Tuesday is the final day to vote in Anchorage’s city election.
Voters will choose a new mayor and four of seven school board members, along with deciding 11 ballot propositions. Midtown voters will decide whether to recall Anchorage Assembly chair Felix Rivera.
Ballots were mailed out on March 15, and ballot envelopes must be postmarked by Tuesday, April 6 to be counted.
Here’s what else you need to know to vote:
Where to go to vote
In addition to mailing in your ballot, you can also drop off ballots in one of 18 secure drop boxes around the city.
There is a map of drop box locations on the municipality’s website.
If you would prefer to vote in person, or if you have lost or damaged your ballot, head to one of the three vote centers in the municipality. They are open until 6 p.m. on Monday and from 7 a.m. to 8 p.m. on Tuesday.
The locations are:
• City Hall, 632 W. Sixth Ave., room #155.
• Eagle River Town Center, 12001 Business Blvd., community room #170.
• The Loussac Library, 3600 Denali St., in the Assembly chambers.
So far this year, voter turnout is down compared to all but one year since the city started using the vote-by-mail system in 2018. That was also the last year that the city elected a mayor, and it brought in a record turnout.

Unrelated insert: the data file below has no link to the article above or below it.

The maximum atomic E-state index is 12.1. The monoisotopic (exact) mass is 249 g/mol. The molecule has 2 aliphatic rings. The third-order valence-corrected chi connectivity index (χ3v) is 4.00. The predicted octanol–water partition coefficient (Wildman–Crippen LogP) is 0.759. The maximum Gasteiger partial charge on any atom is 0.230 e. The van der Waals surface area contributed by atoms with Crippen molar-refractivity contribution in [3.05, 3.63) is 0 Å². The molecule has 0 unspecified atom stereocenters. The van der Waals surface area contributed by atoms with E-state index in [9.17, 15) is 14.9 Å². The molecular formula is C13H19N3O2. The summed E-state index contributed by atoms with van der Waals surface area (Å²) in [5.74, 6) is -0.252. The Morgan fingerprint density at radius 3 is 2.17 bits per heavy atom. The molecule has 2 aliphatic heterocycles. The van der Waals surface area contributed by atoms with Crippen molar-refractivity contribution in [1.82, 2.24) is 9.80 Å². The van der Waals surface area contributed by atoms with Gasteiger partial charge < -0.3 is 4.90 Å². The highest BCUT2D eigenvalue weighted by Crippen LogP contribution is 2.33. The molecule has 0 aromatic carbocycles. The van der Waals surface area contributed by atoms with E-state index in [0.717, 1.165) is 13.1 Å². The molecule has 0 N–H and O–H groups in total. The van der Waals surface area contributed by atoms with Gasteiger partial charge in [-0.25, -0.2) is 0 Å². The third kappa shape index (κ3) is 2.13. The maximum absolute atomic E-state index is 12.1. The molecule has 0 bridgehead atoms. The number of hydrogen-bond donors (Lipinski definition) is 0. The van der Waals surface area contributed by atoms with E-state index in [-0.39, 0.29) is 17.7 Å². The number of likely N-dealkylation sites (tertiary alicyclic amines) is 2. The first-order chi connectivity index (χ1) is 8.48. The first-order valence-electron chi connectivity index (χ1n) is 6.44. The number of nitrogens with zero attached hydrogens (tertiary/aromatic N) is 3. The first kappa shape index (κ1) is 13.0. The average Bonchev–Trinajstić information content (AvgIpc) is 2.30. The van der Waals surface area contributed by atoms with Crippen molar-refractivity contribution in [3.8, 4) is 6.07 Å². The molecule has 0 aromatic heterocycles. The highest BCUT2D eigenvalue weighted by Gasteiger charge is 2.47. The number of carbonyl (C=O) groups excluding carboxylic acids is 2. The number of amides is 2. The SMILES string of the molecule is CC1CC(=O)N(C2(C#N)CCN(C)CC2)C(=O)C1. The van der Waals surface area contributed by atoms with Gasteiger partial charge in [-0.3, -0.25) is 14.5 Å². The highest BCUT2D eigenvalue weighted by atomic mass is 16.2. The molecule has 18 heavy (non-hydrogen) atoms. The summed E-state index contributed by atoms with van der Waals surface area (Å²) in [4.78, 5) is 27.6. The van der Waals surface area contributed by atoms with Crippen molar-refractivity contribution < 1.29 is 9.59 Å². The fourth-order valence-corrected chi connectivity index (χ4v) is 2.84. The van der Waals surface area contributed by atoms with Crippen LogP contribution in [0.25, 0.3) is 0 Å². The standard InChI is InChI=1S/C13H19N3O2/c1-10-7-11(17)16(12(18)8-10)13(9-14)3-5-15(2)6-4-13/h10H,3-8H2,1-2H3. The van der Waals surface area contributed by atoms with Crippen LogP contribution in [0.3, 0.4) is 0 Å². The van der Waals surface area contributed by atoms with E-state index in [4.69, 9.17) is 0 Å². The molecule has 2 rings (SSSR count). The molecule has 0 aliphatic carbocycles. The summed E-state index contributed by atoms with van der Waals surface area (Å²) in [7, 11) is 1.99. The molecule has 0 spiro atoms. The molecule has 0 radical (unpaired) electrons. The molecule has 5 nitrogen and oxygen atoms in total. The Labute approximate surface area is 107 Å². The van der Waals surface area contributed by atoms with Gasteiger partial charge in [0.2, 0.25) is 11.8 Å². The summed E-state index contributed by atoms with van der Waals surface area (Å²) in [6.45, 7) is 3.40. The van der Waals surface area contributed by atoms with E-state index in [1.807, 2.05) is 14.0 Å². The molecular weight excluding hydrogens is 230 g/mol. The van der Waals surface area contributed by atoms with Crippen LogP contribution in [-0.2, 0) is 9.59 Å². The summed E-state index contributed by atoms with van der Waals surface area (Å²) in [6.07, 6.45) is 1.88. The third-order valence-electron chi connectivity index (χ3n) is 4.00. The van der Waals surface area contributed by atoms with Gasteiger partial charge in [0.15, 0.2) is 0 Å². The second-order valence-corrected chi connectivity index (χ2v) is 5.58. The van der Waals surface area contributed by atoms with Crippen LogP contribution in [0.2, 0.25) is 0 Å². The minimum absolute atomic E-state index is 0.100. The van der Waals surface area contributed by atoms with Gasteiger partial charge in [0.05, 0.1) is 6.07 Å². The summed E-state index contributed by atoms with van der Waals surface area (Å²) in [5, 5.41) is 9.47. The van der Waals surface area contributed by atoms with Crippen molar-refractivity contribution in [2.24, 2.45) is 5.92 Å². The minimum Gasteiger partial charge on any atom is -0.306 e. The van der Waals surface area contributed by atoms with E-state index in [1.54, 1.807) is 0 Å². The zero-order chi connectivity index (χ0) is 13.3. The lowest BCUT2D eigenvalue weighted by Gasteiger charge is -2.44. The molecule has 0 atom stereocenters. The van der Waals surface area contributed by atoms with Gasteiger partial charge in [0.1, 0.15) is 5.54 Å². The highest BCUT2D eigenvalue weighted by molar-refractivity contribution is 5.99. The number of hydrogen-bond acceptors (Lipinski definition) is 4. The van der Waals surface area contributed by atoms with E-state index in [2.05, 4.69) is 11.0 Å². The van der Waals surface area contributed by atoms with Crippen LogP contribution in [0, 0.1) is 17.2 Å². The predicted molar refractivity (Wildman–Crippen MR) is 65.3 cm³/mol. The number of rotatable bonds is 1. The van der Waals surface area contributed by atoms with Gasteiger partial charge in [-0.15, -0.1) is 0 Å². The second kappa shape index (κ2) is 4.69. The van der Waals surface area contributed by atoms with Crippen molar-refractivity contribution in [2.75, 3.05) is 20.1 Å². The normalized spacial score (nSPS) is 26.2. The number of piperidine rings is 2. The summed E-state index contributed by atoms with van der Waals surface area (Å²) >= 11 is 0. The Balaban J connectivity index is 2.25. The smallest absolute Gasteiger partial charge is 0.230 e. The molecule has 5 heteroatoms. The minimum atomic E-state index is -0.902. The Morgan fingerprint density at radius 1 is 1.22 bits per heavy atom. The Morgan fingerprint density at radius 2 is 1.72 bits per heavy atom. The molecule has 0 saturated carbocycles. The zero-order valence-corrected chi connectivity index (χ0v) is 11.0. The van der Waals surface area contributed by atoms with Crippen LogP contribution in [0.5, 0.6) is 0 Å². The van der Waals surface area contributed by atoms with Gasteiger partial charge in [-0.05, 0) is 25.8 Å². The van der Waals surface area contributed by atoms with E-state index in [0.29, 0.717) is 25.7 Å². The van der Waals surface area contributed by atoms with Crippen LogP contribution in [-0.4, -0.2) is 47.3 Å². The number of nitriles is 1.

As of Friday, a few more than 34,100 people had voted, according to data from the municipal clerk’s office. That’s just about 14% of the more than 236,000 registered voters in the Municipality of Anchorage.
[Here’s how to be sure your ballot is counted]
Deputy municipal clerk Erika McConnell said she anticipates a large influx of ballots on Monday, following the weekend.
The city clerk will release a preliminary vote tally on Tuesday night at about 8:30 p.m., but the results won’t be final as there will be more ballots to process. McConnell said that last year, the first tally included about 70% of the total ballots cast.
So many mayoral candidates, you’ll probably get to vote for one again